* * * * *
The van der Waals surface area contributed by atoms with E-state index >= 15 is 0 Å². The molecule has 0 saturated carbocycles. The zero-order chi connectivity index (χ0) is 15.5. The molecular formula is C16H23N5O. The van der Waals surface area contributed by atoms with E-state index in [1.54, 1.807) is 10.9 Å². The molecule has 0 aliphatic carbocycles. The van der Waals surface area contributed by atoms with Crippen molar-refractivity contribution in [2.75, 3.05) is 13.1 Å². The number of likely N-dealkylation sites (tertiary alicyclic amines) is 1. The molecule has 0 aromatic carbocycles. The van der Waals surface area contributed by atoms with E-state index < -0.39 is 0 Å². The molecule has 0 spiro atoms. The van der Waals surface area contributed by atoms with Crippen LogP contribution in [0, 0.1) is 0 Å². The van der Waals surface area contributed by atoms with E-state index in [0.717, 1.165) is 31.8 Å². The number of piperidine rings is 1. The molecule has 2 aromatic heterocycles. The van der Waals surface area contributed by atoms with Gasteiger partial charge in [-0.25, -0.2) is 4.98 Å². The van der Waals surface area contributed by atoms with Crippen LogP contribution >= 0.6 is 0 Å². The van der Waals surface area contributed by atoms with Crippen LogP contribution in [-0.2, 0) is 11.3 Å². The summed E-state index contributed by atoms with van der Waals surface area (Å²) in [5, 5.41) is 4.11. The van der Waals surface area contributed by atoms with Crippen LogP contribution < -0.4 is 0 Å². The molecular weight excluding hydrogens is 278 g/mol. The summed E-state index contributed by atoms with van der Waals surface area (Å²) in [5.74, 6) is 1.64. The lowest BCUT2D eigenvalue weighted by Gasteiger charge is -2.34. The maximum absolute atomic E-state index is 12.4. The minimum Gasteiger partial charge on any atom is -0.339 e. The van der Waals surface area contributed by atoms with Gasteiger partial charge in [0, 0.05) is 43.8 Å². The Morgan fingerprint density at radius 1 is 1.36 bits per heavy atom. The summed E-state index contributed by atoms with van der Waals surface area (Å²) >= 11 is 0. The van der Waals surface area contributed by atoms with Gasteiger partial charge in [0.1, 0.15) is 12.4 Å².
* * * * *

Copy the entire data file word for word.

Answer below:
The van der Waals surface area contributed by atoms with E-state index >= 15 is 0 Å². The molecule has 0 saturated carbocycles. The zero-order chi connectivity index (χ0) is 15.5. The molecular formula is C16H23N5O. The van der Waals surface area contributed by atoms with E-state index in [1.54, 1.807) is 10.9 Å². The molecule has 0 aliphatic carbocycles. The van der Waals surface area contributed by atoms with Crippen molar-refractivity contribution in [2.75, 3.05) is 13.1 Å². The number of likely N-dealkylation sites (tertiary alicyclic amines) is 1. The molecule has 0 aromatic carbocycles. The van der Waals surface area contributed by atoms with E-state index < -0.39 is 0 Å². The molecule has 0 spiro atoms. The van der Waals surface area contributed by atoms with Crippen LogP contribution in [0, 0.1) is 0 Å². The van der Waals surface area contributed by atoms with E-state index in [0.717, 1.165) is 31.8 Å². The number of piperidine rings is 1. The molecule has 2 aromatic heterocycles. The van der Waals surface area contributed by atoms with Gasteiger partial charge in [-0.25, -0.2) is 4.98 Å². The van der Waals surface area contributed by atoms with Crippen LogP contribution >= 0.6 is 0 Å². The van der Waals surface area contributed by atoms with Crippen LogP contribution in [-0.2, 0) is 11.3 Å². The summed E-state index contributed by atoms with van der Waals surface area (Å²) in [5, 5.41) is 4.11. The van der Waals surface area contributed by atoms with Crippen LogP contribution < -0.4 is 0 Å². The molecular weight excluding hydrogens is 278 g/mol. The summed E-state index contributed by atoms with van der Waals surface area (Å²) in [5.74, 6) is 1.64. The lowest BCUT2D eigenvalue weighted by Gasteiger charge is -2.34. The maximum absolute atomic E-state index is 12.4. The minimum Gasteiger partial charge on any atom is -0.339 e. The van der Waals surface area contributed by atoms with Gasteiger partial charge in [0, 0.05) is 43.8 Å². The Morgan fingerprint density at radius 1 is 1.36 bits per heavy atom. The summed E-state index contributed by atoms with van der Waals surface area (Å²) >= 11 is 0. The van der Waals surface area contributed by atoms with Gasteiger partial charge in [0.1, 0.15) is 12.4 Å².